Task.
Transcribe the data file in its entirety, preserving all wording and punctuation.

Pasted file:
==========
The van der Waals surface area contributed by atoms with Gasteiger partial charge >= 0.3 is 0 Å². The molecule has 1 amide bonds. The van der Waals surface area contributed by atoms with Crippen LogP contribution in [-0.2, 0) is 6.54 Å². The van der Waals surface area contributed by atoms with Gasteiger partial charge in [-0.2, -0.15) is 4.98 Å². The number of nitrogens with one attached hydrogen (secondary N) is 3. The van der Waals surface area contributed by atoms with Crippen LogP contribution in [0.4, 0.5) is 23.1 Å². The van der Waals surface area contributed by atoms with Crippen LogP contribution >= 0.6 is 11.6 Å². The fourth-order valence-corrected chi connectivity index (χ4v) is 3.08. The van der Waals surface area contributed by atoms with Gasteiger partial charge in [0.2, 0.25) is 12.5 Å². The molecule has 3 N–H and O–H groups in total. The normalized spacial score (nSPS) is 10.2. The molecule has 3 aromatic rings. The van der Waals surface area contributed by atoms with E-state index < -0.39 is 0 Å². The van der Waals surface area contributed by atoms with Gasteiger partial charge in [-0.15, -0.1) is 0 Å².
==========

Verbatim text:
The van der Waals surface area contributed by atoms with Gasteiger partial charge >= 0.3 is 0 Å². The molecule has 1 amide bonds. The van der Waals surface area contributed by atoms with Crippen LogP contribution in [-0.2, 0) is 6.54 Å². The van der Waals surface area contributed by atoms with Gasteiger partial charge in [-0.2, -0.15) is 4.98 Å². The number of nitrogens with one attached hydrogen (secondary N) is 3. The van der Waals surface area contributed by atoms with Crippen LogP contribution in [0.4, 0.5) is 23.1 Å². The van der Waals surface area contributed by atoms with Crippen LogP contribution >= 0.6 is 11.6 Å². The fourth-order valence-corrected chi connectivity index (χ4v) is 3.08. The van der Waals surface area contributed by atoms with Gasteiger partial charge in [0.2, 0.25) is 12.5 Å². The molecule has 3 N–H and O–H groups in total. The normalized spacial score (nSPS) is 10.2. The molecule has 3 aromatic rings. The van der Waals surface area contributed by atoms with E-state index < -0.39 is 0 Å². The van der Waals surface area contributed by atoms with Gasteiger partial charge in [-0.15, -0.1) is 0 Å².